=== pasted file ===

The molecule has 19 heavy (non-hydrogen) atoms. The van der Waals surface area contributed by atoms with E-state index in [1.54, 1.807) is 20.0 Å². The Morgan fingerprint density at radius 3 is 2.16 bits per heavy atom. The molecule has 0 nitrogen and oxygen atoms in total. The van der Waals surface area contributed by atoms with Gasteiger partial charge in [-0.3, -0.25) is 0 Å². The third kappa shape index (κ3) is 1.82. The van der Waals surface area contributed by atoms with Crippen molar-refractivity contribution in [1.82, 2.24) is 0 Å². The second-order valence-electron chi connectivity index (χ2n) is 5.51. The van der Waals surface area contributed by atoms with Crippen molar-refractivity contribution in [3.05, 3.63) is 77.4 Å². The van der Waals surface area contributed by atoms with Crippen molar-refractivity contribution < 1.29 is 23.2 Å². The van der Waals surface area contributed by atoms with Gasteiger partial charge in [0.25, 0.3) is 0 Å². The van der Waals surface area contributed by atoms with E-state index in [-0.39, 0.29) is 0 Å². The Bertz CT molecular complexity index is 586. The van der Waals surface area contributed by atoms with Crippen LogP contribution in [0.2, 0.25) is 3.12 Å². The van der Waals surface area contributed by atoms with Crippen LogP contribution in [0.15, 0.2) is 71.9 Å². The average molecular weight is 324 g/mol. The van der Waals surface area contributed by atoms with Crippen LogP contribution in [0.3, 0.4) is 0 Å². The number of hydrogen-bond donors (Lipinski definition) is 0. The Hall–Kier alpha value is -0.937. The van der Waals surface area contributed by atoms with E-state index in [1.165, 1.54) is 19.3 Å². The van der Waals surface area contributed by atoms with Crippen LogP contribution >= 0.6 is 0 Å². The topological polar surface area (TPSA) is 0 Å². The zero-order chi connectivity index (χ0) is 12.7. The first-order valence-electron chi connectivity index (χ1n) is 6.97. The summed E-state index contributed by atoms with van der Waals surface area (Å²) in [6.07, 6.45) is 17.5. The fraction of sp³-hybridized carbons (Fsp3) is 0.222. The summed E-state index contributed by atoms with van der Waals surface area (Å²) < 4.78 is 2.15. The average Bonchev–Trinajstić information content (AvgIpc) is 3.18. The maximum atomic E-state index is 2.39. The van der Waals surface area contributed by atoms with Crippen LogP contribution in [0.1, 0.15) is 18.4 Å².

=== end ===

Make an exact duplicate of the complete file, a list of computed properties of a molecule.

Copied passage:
The molecule has 19 heavy (non-hydrogen) atoms. The van der Waals surface area contributed by atoms with E-state index in [1.54, 1.807) is 20.0 Å². The Morgan fingerprint density at radius 3 is 2.16 bits per heavy atom. The molecule has 0 nitrogen and oxygen atoms in total. The van der Waals surface area contributed by atoms with Gasteiger partial charge in [-0.3, -0.25) is 0 Å². The third kappa shape index (κ3) is 1.82. The van der Waals surface area contributed by atoms with Crippen molar-refractivity contribution in [1.82, 2.24) is 0 Å². The second-order valence-electron chi connectivity index (χ2n) is 5.51. The van der Waals surface area contributed by atoms with Crippen molar-refractivity contribution in [3.05, 3.63) is 77.4 Å². The van der Waals surface area contributed by atoms with Crippen molar-refractivity contribution < 1.29 is 23.2 Å². The van der Waals surface area contributed by atoms with Gasteiger partial charge in [0.25, 0.3) is 0 Å². The van der Waals surface area contributed by atoms with E-state index in [-0.39, 0.29) is 0 Å². The Bertz CT molecular complexity index is 586. The van der Waals surface area contributed by atoms with Crippen LogP contribution in [0.2, 0.25) is 3.12 Å². The van der Waals surface area contributed by atoms with Crippen LogP contribution in [0.15, 0.2) is 71.9 Å². The average molecular weight is 324 g/mol. The van der Waals surface area contributed by atoms with Crippen LogP contribution in [0.3, 0.4) is 0 Å². The number of hydrogen-bond donors (Lipinski definition) is 0. The Hall–Kier alpha value is -0.937. The van der Waals surface area contributed by atoms with E-state index in [1.165, 1.54) is 19.3 Å². The van der Waals surface area contributed by atoms with Crippen LogP contribution >= 0.6 is 0 Å². The topological polar surface area (TPSA) is 0 Å². The zero-order chi connectivity index (χ0) is 12.7. The first-order valence-electron chi connectivity index (χ1n) is 6.97. The summed E-state index contributed by atoms with van der Waals surface area (Å²) in [6.07, 6.45) is 17.5. The fraction of sp³-hybridized carbons (Fsp3) is 0.222. The summed E-state index contributed by atoms with van der Waals surface area (Å²) < 4.78 is 2.15. The average Bonchev–Trinajstić information content (AvgIpc) is 3.18. The maximum atomic E-state index is 2.39. The van der Waals surface area contributed by atoms with Crippen LogP contribution in [0.1, 0.15) is 18.4 Å².